SHS1 4000-10000 words a week (200,000-500,000 words a year)
SHS2 5000-15000 words a week (250,000-750,000 words a year)
SHS3 6000-20000 words a week (300,000-1,000,000 words a year)
Based on these a student that joined our program in JHS1 and stayed with us until the end of high school would read 1,200,000 to 3,350,000 words. I predict this would provide them with some pretty decent English skills. The targets include in-class reading as well, so students with decent reading speeds might be able to clear the target just by reading in class for 55 minutes a week.
These numbers are provisional and we’ll probably adjust them after working with the students a bit next year. Looking at our current student data though, they seem reasonable. For comparison, in my university classes I require students to read 8,000 words a week to pass the course and 25,000 words a week to get a top grade.
3. Original junior high school output (speaking and writing) curriculum
We’re currently working on making our own curriculum for junior high school students for the output (speaking and writing) classes. As I mentioned in the improvements to curriculum post, the output classes have actually proven to be extremely important, and in the future we’ll be recommending students take both classes if at all possible.
Reading classes are much more profitable, but so far the results of students that only take reading are not satisfactory so we’ll have to abandon that idea as a profit centre 🙂
We should have the original curriculum for JHS1 ready to try from April, and then develop year two in 2017 and year three in 2018. Using the new curricula, we will now place junior high school students in their equivalent year class instead of trying to stream them by ability. High school students will be streamed by ability/level.
4. Assistant teachers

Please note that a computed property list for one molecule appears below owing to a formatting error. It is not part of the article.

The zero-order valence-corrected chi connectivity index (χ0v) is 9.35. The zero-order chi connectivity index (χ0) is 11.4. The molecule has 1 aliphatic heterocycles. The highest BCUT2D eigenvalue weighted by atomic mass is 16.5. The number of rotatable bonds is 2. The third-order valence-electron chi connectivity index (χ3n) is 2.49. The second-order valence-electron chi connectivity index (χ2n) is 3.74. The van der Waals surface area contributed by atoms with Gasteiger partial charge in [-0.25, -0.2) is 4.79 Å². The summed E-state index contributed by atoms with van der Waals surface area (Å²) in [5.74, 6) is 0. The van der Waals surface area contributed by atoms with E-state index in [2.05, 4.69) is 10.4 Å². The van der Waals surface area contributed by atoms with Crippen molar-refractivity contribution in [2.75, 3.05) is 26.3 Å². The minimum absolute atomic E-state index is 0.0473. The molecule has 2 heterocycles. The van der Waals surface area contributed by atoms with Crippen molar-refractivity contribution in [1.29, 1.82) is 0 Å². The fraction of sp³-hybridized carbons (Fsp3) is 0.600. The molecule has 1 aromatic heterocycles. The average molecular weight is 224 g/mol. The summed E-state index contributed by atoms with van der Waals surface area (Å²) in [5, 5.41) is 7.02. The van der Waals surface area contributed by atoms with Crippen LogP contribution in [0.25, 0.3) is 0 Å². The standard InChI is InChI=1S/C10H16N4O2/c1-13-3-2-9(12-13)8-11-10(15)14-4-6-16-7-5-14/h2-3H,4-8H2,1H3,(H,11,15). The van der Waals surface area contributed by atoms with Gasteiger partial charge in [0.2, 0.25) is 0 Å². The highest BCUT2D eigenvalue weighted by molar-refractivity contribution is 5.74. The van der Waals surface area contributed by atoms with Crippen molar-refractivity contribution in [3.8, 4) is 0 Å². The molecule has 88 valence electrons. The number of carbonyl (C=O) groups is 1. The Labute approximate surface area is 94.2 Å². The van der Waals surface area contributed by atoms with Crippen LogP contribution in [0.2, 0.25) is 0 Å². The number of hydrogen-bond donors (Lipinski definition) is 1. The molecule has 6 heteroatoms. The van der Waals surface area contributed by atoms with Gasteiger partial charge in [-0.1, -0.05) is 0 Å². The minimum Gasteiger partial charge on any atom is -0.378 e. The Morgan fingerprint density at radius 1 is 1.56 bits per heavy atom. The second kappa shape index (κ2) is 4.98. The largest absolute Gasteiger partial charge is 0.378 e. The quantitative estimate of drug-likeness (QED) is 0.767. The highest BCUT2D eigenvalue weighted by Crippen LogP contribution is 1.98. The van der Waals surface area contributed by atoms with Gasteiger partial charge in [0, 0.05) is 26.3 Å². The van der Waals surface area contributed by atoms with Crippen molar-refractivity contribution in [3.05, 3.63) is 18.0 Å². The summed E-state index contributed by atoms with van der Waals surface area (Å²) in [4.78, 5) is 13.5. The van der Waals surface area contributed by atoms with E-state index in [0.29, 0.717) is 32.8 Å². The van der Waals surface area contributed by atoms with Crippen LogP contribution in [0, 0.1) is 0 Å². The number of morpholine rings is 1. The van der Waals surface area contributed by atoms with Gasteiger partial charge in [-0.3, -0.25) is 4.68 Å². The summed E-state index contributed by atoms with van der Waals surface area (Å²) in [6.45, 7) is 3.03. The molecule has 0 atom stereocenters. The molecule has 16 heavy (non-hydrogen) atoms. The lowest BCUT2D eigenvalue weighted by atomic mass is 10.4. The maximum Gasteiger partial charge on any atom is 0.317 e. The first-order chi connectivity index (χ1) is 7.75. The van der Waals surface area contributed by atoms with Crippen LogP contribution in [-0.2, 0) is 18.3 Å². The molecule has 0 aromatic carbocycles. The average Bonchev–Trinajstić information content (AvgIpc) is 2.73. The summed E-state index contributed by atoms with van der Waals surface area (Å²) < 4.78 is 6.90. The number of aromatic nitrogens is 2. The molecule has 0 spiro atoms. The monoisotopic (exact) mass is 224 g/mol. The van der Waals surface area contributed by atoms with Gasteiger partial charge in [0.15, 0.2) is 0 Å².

We have a couple of assistant teachers this year. They were students in the program last year, and are now attending local universities. We asked them to help us out as part-time staff.
The huge advantage of recruiting assistants like this is that they are very familiar with the system. It’s a win-win: we get dependable and skilled assistants that we know and trust, and they get to continue their English studies while doing fairly well-paid and interesting part-time work.
Best of all, this model should be fairly sustainable: I would expect we’ll have at least one suitable student per year graduating and we can keep them for four years while they are at university.
5. The next steps
Right now we need to do a few things before the end of the year. I would like to write a student guide to the curriculum that explains what they need to do. I think this will help students and their parents get more out of their classes.
We also need to buy some more books, although we can probably slow down a bit now.
Another stocktake will have to happen at the end of the year and book purchases to fill in holes.
We’re going to need more shelves soon too.
We’ll also be taking over another school and inviting their students to join our program from April. Hopefully this will build up our numbers a little bit.